C. C. Crisler, in his early years as secretary to Mrs. E. G. White and later as a great leader in the China Division, was a diligent reader and student. He kept a cot in his office and would read and study until far into the night and then stretch out to sleep for two or three hours in the small hours of the morning. Truly "reading maketh a full man," and no man who lacks the fortitude and self-discipline required to keep himself studying and reading will ever produce great sermons.

So a minister should rise early and begin at once to study while the mind is fresh. I believe his first hours should be spent with the Bible, the Spirit of prophecy, and other devotional books. Study diligently. Have a place of privacy, and have it a rule that you are not to be disturbed. You who have worked at Ingathering know how difficult it is to meet an important businessman. He, surrounds himself with secretaries, and unless you have an appointment it is almost impossible to see him. So it should be with you in your work. Some may occasionally complain that they cannot see you, but they will be proud to bring their friends to hear their minister preach.

Spurgeon had a program of this type. C. E. Jefferson in his book The Minister as Prophet tells of an individual who called and was anxious to speak with Spurgeon. He claimed to be a servant of the Lord and to have come on urgent business. Spurgeon replied, "Go tell the servant of the Lord that I am engaged with his Master."

Work without a break. Don't stop to run an errand in the middle of the study time. It is much easier to inspect the church janitor's work, to overhaul the slide projector, to visit the sick, yes, even to do Ingathering, than it is to stay by your studying; but fellow workers, let us not shirk our study program.

Have a set time in your study program for sermon preparation. It may be four mornings a week. But save the fifth for general reading and study. Later in life you should gradually change until most of your mornings are spent in study of a general nature. As the fountain fills up, it overflows easily; as your mind broad ens, sermon preparation requires less time.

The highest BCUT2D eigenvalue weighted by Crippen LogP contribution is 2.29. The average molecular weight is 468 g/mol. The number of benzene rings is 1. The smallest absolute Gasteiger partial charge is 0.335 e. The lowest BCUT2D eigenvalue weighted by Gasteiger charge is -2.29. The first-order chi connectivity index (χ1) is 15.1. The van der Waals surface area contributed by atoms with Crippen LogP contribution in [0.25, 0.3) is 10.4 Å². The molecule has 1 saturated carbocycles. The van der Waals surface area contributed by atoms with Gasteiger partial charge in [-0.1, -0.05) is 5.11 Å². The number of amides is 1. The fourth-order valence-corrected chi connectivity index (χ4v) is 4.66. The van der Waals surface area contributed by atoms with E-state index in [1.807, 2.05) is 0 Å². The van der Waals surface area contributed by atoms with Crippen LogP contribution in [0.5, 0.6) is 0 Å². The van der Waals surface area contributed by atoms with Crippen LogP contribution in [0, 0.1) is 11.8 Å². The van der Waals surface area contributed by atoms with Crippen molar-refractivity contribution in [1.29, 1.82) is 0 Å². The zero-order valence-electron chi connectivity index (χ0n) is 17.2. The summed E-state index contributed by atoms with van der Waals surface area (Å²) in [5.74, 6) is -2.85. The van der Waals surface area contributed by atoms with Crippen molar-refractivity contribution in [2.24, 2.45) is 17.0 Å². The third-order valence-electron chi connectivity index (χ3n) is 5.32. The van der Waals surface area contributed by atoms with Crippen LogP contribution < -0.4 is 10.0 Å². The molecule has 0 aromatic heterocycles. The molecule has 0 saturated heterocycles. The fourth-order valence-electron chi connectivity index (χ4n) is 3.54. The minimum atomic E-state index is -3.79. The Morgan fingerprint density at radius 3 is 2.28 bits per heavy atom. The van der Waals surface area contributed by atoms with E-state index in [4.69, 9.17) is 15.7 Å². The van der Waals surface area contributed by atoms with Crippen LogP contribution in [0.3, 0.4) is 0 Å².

Work hard and diligently. Discipline your mind to the study. Endeavor to retain what you read. There is no use pouring water into a sieve. It runs straight through. Train your mind to hold, to retain. Outline freely what you read. Make notes. File important material. But above all, read carefully! It will seem tiring and slow at first, but it will pay dividends.

"A minister should never think that he has learned enough, and may now relax his efforts. His education should continue throughout his lifetime; every day he should be learning, and putting to use the knowledge gained. . . . The saving of souls is a vast work. . . . Those engaged in it should constantly increase in efficiency." Gospel Workers, pp. 94, 95.

No shirker or lazy person will ever become a great preacher. He must be self-sacrificing. He should work as hard at his work as the farmer does at his harvesting, as the mechanic at his machine, as the carpenter at his bench, as the executive at his desk, as the factory worker at his production belt, as the housewife at her household duties. He is paid from the tithe, and should spend his time wisely.

He who will make such a program and stay by it will find himself a man among men, head and shoulders above his fellows. He will find himself respected not only in the church but in the community. May God help us to be faith ful in our study hours.

 

 

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Missionary, Southern Asia Division

April 1952